McDonald’s Faces $1 Billion Discrimination Lawsuit From Dozens Of Black Ex-Franchise Owners

Historians in the News
tags: African American history, fast food, Black capitalism, McDonalds, Franchises

McDonald’s is being sued for up to $1 billion by dozens of Black former franchise owners who claim that the fast food giant systematically placed them in “substandard locations” that hinder profitability and growth, saddling them with high insurance costs and leaving their restaurants performing below the national norm, according to the plaintiffs.


The lawsuit is the latest turn in McDonalds’ controversial history within the Black community and Black franchise owners. In her book Franchise: The Golden Arches in Black America author and Georgetown professor Marcia Chatelain explores how fast food expanded economic opportunity within the Black community amid a backdrop of racial inequality, and the role McDonald’s played by franchising in communities it had previously overlooked and helped to create wealthy Black franchise owners that in turn empowered their communities. But that legacy becomes complex when considering the bigger impact that the company has left within those communities: “The low wages, the health disparities or the access to fresh food in communities of colour,” Chatelain told Marketplace in July. “Race has always been at the core of McDonald’s and its ability to expand,” Chatelain said. The effects of that legacy, and questions about the company's commitment to Black employees came to a head earlier this year when Black senior executives Vicki Guster-Hines and Domineca Neal named Easterbrook, President Charles Strong and Kempczinski in a lawsuit alleging that they were victims of racial discrimination and a hostile work environment “in both words and deeds.” The lawsuit also alleged that Black franchise owners were driven “out of the system in record numbers,” and that the firm stopped advertising to Black customers.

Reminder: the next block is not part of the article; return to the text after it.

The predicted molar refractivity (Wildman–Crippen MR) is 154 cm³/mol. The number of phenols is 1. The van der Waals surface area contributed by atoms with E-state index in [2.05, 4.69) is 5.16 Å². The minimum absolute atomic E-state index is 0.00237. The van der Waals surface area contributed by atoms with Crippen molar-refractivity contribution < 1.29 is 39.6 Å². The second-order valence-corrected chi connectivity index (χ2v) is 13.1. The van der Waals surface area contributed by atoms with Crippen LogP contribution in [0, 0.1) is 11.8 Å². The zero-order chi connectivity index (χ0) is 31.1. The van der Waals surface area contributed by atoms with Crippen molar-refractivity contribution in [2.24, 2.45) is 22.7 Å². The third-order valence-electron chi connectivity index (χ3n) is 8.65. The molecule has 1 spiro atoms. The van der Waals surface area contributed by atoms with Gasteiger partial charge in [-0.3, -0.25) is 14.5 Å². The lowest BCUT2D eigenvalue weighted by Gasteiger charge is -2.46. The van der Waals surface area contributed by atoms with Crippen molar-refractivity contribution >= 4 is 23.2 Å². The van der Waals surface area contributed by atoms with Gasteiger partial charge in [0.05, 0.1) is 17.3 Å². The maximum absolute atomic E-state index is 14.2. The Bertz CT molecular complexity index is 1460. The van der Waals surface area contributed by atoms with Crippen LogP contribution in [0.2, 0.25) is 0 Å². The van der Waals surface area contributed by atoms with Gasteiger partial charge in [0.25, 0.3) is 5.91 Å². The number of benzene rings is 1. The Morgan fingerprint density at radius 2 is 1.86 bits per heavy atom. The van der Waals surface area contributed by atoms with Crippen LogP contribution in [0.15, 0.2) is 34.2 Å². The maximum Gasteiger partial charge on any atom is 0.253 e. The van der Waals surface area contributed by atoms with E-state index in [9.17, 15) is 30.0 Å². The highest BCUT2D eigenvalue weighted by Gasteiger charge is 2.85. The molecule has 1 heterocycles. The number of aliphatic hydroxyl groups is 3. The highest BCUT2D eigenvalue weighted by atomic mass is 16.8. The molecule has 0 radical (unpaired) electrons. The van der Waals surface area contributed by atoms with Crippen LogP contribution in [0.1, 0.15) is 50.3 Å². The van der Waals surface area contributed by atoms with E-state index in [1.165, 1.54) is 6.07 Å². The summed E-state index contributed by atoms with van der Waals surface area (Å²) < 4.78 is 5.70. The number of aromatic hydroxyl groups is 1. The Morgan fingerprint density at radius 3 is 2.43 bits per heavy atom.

Read entire article at Forbes